'Clean Slate' Amnesty Program

, Written by Lyle Ahrens, Posted: Tue, March 27 2012 at 4:44 PM, Updated: Tue, March 27 2012 at 4:59 PM

If you have an unpaid fine with the Klamath County Justice Court, a 'clean slate' amnesty program could save you some money.

Klamath County Justice of the Peace Karen Oakes says the amnesty program applies to fines that have been turned over to a collection agency...

"From April 1st through June 30th, we're offering a 25% reduction across the board for folks that pay their violations in full."

Oakes notes that the amnesty does not apply to those with cases before Klamath Falls municipal court, or Klamath County circuit court...

"My court deals with traffic violations, animal control citations, code enforcement violations."  But, those 'little' violations can add up.  "We have 2200 defendants that have been turned over to Carter-Jones, and those 2200 defendants owe approximately 910 thousand dollars."

Carter-Jones Collection Agency will manage the program, and Oakes notes that those paying traffic citations will get an added benefit - their driving privileges restored.

"When someone doesn't pay a fine, and it's for a traffic violation, one of the results is that their driver's license gets suspended."

Oakes believes it's the right time to help defendants get back on their feet during tough economic times...

"This is the first time that Klamath County Justice Court has offered an amnesty program."

And a chance for many to get a 'clean slate'.

And here's the 'fine print':  The 25% discount applies to the total amount owed, including principal, interest, and collection costs.  The fines must be paid in full, no payment plans will be offered.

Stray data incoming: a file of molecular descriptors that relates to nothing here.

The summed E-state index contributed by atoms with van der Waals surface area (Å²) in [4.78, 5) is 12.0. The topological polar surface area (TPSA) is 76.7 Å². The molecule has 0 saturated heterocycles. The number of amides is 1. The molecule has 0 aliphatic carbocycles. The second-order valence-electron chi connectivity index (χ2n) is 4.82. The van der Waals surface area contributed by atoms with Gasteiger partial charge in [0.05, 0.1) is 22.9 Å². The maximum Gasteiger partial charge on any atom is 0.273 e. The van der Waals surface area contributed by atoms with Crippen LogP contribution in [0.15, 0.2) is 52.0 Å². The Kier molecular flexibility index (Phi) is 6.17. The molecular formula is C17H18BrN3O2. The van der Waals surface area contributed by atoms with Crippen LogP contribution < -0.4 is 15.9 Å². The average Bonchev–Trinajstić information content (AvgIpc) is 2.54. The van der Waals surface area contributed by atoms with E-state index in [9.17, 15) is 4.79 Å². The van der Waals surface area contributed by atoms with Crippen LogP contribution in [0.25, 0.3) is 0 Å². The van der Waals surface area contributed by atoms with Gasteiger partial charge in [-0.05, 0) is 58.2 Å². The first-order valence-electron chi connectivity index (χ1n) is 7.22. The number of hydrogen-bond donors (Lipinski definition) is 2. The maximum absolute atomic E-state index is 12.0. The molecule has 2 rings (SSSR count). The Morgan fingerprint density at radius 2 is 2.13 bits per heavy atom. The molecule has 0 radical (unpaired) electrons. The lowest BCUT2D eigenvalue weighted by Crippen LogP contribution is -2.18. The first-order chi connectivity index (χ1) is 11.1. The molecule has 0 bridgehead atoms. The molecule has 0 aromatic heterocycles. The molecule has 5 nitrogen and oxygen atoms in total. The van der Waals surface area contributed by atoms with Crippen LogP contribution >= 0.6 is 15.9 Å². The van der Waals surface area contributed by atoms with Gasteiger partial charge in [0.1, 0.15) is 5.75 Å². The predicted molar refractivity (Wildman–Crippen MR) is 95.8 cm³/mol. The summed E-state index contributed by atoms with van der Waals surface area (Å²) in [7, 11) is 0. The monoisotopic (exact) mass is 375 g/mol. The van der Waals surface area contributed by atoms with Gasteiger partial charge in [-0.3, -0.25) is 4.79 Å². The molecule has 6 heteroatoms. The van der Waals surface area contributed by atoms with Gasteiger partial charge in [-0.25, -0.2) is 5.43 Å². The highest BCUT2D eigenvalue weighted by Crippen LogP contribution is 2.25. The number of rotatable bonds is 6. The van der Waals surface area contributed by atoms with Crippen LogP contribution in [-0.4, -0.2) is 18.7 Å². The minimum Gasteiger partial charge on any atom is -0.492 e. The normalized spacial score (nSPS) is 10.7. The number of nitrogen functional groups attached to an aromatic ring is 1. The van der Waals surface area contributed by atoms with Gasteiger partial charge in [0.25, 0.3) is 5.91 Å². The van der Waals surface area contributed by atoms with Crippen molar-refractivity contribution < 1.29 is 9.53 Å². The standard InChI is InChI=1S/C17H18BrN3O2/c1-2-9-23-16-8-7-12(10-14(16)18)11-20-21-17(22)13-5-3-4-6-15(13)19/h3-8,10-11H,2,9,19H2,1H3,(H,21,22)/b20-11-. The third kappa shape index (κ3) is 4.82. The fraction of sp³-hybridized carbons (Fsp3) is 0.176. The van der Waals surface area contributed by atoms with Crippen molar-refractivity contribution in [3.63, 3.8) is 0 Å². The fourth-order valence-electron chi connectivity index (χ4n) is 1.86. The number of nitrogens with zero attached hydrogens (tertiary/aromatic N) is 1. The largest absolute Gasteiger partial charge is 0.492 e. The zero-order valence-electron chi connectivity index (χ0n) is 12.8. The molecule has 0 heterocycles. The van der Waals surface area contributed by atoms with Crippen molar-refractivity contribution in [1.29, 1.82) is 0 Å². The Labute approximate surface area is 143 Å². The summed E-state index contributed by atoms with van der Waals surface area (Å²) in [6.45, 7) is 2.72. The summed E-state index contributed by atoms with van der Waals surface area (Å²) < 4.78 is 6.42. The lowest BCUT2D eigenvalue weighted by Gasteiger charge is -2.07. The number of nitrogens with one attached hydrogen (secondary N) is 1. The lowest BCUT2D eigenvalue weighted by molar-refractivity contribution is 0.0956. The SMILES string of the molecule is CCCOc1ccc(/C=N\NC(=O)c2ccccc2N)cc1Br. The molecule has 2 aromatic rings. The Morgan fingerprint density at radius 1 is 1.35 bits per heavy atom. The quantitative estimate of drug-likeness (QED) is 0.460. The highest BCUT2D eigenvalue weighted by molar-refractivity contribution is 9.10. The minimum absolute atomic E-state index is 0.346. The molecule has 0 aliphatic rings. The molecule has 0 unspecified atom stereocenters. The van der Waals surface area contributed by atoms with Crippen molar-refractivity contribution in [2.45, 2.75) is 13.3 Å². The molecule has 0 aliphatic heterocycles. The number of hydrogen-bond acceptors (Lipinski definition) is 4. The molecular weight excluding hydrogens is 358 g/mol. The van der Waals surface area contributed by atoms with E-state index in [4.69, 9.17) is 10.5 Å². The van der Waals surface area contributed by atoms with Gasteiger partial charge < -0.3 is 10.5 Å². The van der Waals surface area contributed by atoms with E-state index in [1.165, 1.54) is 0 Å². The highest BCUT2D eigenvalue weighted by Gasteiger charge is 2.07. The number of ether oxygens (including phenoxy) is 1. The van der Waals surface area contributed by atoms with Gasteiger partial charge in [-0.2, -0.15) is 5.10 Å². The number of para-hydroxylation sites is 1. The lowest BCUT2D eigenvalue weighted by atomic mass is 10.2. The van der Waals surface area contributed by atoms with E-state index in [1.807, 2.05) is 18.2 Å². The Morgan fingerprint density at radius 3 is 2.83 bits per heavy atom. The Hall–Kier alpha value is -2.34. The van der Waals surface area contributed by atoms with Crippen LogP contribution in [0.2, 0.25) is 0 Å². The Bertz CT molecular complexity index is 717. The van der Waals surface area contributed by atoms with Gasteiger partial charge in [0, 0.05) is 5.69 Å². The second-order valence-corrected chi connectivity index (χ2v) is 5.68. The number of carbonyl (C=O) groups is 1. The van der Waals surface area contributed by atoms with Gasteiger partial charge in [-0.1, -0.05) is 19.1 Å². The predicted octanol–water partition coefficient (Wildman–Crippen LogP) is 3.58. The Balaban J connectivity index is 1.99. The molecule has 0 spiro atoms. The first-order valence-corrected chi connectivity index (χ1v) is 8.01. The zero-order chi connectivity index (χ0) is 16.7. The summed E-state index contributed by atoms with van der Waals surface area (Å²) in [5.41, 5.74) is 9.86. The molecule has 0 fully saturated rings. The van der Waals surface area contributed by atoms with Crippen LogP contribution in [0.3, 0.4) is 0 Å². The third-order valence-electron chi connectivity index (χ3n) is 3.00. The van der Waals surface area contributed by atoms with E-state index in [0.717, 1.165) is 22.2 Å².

About the Author

Lyle Ahrens

KOTI-TV NBC2 reporter Lyle Ahrens moved from Nebraska to Klamath Falls in the late 1970's.  He instantly fell in love with the mountains, the trees and the rivers, and never once regretted the move.

Lyle's job history is quite colorful.  He’s managed a pizza parlor; he’s been a bartender, and a “kiwifruit grader” at an organic orchard in New Zealand.  A Klamath Falls radio station hired Lyle in the mid 90's as a news writer and commercial producer.  In 2004, Lyle joined the KOTI/KOBI news operation.

Lyle notes with pride that he has a big responsibility presenting the Klamath Basin to a wide and varied audience.  "The on-going water crisis has underscored the fact that the people and the issues in the Klamath Basin are every bit as diverse as the terrain.  Winning and keeping the trust of the viewers, as well as the newsmakers, is something I strive for with each story".

When he's not busy reporting the news, Lyle enjoys astronomy, playing guitar, fixing old radios and listening to anything by Sheryl Crow.

Leave a Comment:

Note: Comments with profanity are automatically filtered and hidden. Verbal attacks towards others via our comments section will not be tolerated.